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Suddenly, I was blinded by a bright light pouring in from the windshield through the darkness. I soon realized it was an old pickup truck. The driver door swung open as a Molotov cocktail soared through the air and landed in front of our side door, causing the creatures to recoil and shriek in fear of the roaring flames. Soon after, a familiar and crusty-looking face emerged from the truck. It was the old man from the gas station we saw earlier that day. Immediately, the old man popped the hood of his truck and grabbed a pair of jumper cables from the back.

“Quickly”, he shouted, “before the flames die down! It’s the only thing they seem to fear!” Immediately, I popped the hood of my RV and watched the man frantically attach the jumper cables to the batteries of both vehicles. Suddenly, I saw one of the creatures sneaking up behind the old man. I immediately drew my revolver and fired, downing the creature before it had a chance to strike. The man gave me a nod of gratitude before hopping back in his truck and revving his engine. I tried the key again and finally managed to start the engine on the RV. Just then, the flames from the Molotov cocktail died down as more of those creatures emerged, scowling with anger. The man climbed into the bed of his pickup and began firing at the creatures with an old lever-action rifle. We continued firing to stave off the horde but soon ran out of ammunition. The man then motioned us to go on and leave him. I hesitated for a moment not wanting to leave him behind, but with the creatures breaking through the windows, I reluctantly maneuvered past his truck and drove off, not caring that the jumper cables were still attached to our battery. Richard looked back one last time through the bedroom window as the man was tackled by the horrendous horde. I don’t think I took my foot off the gas until we were back near our neighborhood. We got back home around midnight. Apart from our battered and dented RV, all of us survived uninjured.

I doubt any of us slept the rest of that night.

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The following Monday, I returned to work at the station. Shortly afterwards, the captain handed me a missing person’s report for Union County. When I read the file, I couldn’t believe my eyes. The report was for the old man that saved our lives! I didn’t tell the captain or anyone for that matter about what happened that weekend. No one would believe what we saw; heck, I’m not even sure I believed it! Over the next week, I oversaw the investigation to try and find the man. As we combed every inch of the forest, we could find no trace of the man or his pickup truck. Only a trail of tire tracks in the dirt was found. Soon after, a convoy of unmarked black sedans drove onto the scene. A group of shady men dressed in black suits and brandishing badges emblazoned with the seal of Justice Department emerged from their vehicles and announced that they would take over the investigation. It seemed strange considering that the captain never told us that the FBI was taking charge or that no other branch of law enforcement was notified of the investigation—not even the State Patrol. But we all went along with it; I don’t think the rest of my men even knew the true nature of what happened or how deep the iceberg was. Before leaving, I managed to find something at the edge of the forest clearing. It was a dented lever-action rifle stained with green blood. I decided to keep it as a memento. I’m not sure what drove me to keep a piece of evidence from the rest of the investigators.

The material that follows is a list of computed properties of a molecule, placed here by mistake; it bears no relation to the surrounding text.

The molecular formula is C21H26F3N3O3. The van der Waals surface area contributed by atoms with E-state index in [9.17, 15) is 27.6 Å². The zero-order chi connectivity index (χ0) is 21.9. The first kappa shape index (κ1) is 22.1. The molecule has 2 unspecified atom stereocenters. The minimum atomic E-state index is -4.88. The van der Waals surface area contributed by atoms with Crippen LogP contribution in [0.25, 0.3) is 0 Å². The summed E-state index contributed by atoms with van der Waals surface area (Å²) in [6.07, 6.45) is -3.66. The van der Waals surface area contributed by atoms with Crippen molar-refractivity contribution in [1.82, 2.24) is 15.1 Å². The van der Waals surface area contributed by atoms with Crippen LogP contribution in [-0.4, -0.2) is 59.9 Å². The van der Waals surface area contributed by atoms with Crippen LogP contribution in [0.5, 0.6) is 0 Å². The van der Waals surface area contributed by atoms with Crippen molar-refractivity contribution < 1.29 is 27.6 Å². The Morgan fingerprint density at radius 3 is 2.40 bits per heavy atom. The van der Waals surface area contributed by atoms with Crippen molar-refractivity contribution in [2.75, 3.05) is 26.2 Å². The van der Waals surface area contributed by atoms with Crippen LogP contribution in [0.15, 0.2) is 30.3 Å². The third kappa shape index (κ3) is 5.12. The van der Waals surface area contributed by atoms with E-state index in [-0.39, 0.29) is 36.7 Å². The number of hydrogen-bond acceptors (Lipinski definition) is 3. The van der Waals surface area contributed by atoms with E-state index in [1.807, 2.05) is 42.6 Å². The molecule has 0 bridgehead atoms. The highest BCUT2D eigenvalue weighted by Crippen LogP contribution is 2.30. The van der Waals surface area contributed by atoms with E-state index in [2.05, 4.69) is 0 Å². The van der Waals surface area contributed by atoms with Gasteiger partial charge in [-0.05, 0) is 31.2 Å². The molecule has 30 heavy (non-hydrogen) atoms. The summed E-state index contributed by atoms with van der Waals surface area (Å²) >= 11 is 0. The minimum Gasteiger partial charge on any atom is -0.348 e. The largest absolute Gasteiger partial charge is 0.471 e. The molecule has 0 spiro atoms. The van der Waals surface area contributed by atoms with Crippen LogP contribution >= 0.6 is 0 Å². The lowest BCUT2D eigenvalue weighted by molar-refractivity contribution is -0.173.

Maybe I thought it wouldn’t have made much of a difference in aiding the investigation; or perhaps I wanted to keep it to remember the unnamed man who gave his life to save my family. I still don’t know what those things were or why they attacked us. I can only guess that they were in fact invaders from space. When I heard that initial explosion that night, it must have been one the meteorites they had traveled on. The old man must have been trying to warn us back at the gas station through his seemingly insane rantings; I guess you really can’t judge a book by its cover. I don’t know what made him come to our aid, but I’m glad he did; we wouldn’t be alive right now if it wasn’t for him. I just hope no one else would come face-to-face with such horrid beings. Personally, I think I’m done with the great outdoors for a while. I said before that I had busted some pretty rough suspects during my career. But those creatures were unlike anything I ever faced before. And so, I leave with this… If any of you decide to go into the woods for hunting or camping, stay safe and stay vigilant. For I can say that despite my experience enforcing the law, there is only one law that all living creatures live by in the wild.

And that is the law of…SURVIVAL!

Credit: Jared Tomlin